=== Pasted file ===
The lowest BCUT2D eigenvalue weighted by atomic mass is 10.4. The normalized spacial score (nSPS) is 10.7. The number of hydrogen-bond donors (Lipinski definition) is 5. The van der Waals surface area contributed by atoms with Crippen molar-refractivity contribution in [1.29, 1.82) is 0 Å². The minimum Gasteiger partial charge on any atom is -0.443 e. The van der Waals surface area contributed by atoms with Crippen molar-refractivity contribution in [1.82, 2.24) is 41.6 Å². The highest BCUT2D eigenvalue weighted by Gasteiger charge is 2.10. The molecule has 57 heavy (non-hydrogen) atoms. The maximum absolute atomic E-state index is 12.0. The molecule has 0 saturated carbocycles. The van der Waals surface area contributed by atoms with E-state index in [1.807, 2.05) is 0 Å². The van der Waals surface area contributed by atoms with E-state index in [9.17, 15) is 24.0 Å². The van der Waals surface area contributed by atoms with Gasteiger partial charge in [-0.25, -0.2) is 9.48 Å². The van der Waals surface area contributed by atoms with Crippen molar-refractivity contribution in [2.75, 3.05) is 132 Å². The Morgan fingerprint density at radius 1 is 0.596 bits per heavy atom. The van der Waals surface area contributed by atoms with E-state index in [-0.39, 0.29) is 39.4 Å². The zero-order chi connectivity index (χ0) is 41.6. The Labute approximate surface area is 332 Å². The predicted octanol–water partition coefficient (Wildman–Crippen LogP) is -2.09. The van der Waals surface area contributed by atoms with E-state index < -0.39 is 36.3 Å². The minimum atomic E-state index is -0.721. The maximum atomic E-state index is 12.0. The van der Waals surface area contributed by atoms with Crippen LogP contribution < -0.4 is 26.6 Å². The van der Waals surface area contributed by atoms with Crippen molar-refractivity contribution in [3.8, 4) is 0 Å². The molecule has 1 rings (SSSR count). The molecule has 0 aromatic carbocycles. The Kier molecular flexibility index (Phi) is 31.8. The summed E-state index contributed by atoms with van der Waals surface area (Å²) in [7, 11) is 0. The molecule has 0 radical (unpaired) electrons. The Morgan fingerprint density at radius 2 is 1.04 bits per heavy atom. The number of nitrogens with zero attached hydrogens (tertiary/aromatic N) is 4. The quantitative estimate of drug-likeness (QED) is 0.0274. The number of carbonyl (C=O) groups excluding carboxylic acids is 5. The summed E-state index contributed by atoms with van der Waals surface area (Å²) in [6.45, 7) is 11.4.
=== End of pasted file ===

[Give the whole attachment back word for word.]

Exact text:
The lowest BCUT2D eigenvalue weighted by atomic mass is 10.4. The normalized spacial score (nSPS) is 10.7. The number of hydrogen-bond donors (Lipinski definition) is 5. The van der Waals surface area contributed by atoms with Crippen molar-refractivity contribution in [1.29, 1.82) is 0 Å². The minimum Gasteiger partial charge on any atom is -0.443 e. The van der Waals surface area contributed by atoms with Crippen molar-refractivity contribution in [1.82, 2.24) is 41.6 Å². The highest BCUT2D eigenvalue weighted by Gasteiger charge is 2.10. The molecule has 57 heavy (non-hydrogen) atoms. The maximum absolute atomic E-state index is 12.0. The molecule has 0 saturated carbocycles. The van der Waals surface area contributed by atoms with E-state index in [1.807, 2.05) is 0 Å². The van der Waals surface area contributed by atoms with E-state index in [9.17, 15) is 24.0 Å². The van der Waals surface area contributed by atoms with Gasteiger partial charge in [-0.25, -0.2) is 9.48 Å². The van der Waals surface area contributed by atoms with Crippen molar-refractivity contribution in [2.75, 3.05) is 132 Å². The Morgan fingerprint density at radius 1 is 0.596 bits per heavy atom. The van der Waals surface area contributed by atoms with E-state index in [-0.39, 0.29) is 39.4 Å². The zero-order chi connectivity index (χ0) is 41.6. The Labute approximate surface area is 332 Å². The predicted octanol–water partition coefficient (Wildman–Crippen LogP) is -2.09. The van der Waals surface area contributed by atoms with E-state index < -0.39 is 36.3 Å². The minimum atomic E-state index is -0.721. The maximum atomic E-state index is 12.0. The van der Waals surface area contributed by atoms with Crippen LogP contribution < -0.4 is 26.6 Å². The van der Waals surface area contributed by atoms with Crippen molar-refractivity contribution in [3.8, 4) is 0 Å². The molecule has 1 rings (SSSR count). The molecule has 0 aromatic carbocycles. The Kier molecular flexibility index (Phi) is 31.8. The summed E-state index contributed by atoms with van der Waals surface area (Å²) in [7, 11) is 0. The molecule has 0 radical (unpaired) electrons. The Morgan fingerprint density at radius 2 is 1.04 bits per heavy atom. The number of nitrogens with zero attached hydrogens (tertiary/aromatic N) is 4. The quantitative estimate of drug-likeness (QED) is 0.0274. The number of carbonyl (C=O) groups excluding carboxylic acids is 5. The summed E-state index contributed by atoms with van der Waals surface area (Å²) in [6.45, 7) is 11.4.